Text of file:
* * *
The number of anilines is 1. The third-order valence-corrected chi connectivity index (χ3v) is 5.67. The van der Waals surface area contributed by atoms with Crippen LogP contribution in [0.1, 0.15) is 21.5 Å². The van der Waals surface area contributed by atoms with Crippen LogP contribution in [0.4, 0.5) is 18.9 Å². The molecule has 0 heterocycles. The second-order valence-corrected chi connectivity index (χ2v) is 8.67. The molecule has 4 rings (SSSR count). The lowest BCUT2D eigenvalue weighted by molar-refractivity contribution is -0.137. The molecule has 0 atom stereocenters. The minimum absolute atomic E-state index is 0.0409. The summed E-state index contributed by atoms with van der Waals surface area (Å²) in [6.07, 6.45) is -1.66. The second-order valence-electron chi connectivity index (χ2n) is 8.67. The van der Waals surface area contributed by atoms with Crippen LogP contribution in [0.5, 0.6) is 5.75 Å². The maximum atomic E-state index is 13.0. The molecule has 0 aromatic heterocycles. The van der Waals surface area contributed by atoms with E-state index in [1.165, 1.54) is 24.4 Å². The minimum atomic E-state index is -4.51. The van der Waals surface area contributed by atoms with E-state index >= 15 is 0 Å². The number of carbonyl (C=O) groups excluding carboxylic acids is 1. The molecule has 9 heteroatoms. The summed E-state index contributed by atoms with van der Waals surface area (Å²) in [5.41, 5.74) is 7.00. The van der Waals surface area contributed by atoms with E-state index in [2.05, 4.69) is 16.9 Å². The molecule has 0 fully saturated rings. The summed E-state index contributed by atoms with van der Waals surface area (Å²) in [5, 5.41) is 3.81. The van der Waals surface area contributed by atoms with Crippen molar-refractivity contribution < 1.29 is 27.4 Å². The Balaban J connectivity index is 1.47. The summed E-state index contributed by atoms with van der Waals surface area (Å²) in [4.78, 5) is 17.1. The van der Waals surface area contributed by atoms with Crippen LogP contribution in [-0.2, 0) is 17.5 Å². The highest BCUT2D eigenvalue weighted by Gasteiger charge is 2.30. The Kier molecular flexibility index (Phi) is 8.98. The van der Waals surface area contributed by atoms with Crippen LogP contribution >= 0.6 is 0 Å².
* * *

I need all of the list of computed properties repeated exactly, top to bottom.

The number of anilines is 1. The third-order valence-corrected chi connectivity index (χ3v) is 5.67. The van der Waals surface area contributed by atoms with Crippen LogP contribution in [0.1, 0.15) is 21.5 Å². The van der Waals surface area contributed by atoms with Crippen LogP contribution in [0.4, 0.5) is 18.9 Å². The molecule has 0 heterocycles. The second-order valence-corrected chi connectivity index (χ2v) is 8.67. The molecule has 4 rings (SSSR count). The lowest BCUT2D eigenvalue weighted by molar-refractivity contribution is -0.137. The molecule has 0 atom stereocenters. The minimum absolute atomic E-state index is 0.0409. The summed E-state index contributed by atoms with van der Waals surface area (Å²) in [6.07, 6.45) is -1.66. The second-order valence-electron chi connectivity index (χ2n) is 8.67. The van der Waals surface area contributed by atoms with Crippen LogP contribution in [0.5, 0.6) is 5.75 Å². The maximum atomic E-state index is 13.0. The molecule has 0 aromatic heterocycles. The van der Waals surface area contributed by atoms with E-state index in [1.165, 1.54) is 24.4 Å². The minimum atomic E-state index is -4.51. The van der Waals surface area contributed by atoms with E-state index >= 15 is 0 Å². The number of carbonyl (C=O) groups excluding carboxylic acids is 1. The molecule has 9 heteroatoms. The summed E-state index contributed by atoms with van der Waals surface area (Å²) in [5.41, 5.74) is 7.00. The van der Waals surface area contributed by atoms with E-state index in [2.05, 4.69) is 16.9 Å². The molecule has 0 fully saturated rings. The summed E-state index contributed by atoms with van der Waals surface area (Å²) in [5, 5.41) is 3.81. The van der Waals surface area contributed by atoms with Crippen molar-refractivity contribution < 1.29 is 27.4 Å². The Balaban J connectivity index is 1.47. The summed E-state index contributed by atoms with van der Waals surface area (Å²) in [4.78, 5) is 17.1. The van der Waals surface area contributed by atoms with Crippen LogP contribution in [-0.2, 0) is 17.5 Å². The highest BCUT2D eigenvalue weighted by Gasteiger charge is 2.30. The Kier molecular flexibility index (Phi) is 8.98. The van der Waals surface area contributed by atoms with Crippen LogP contribution >= 0.6 is 0 Å².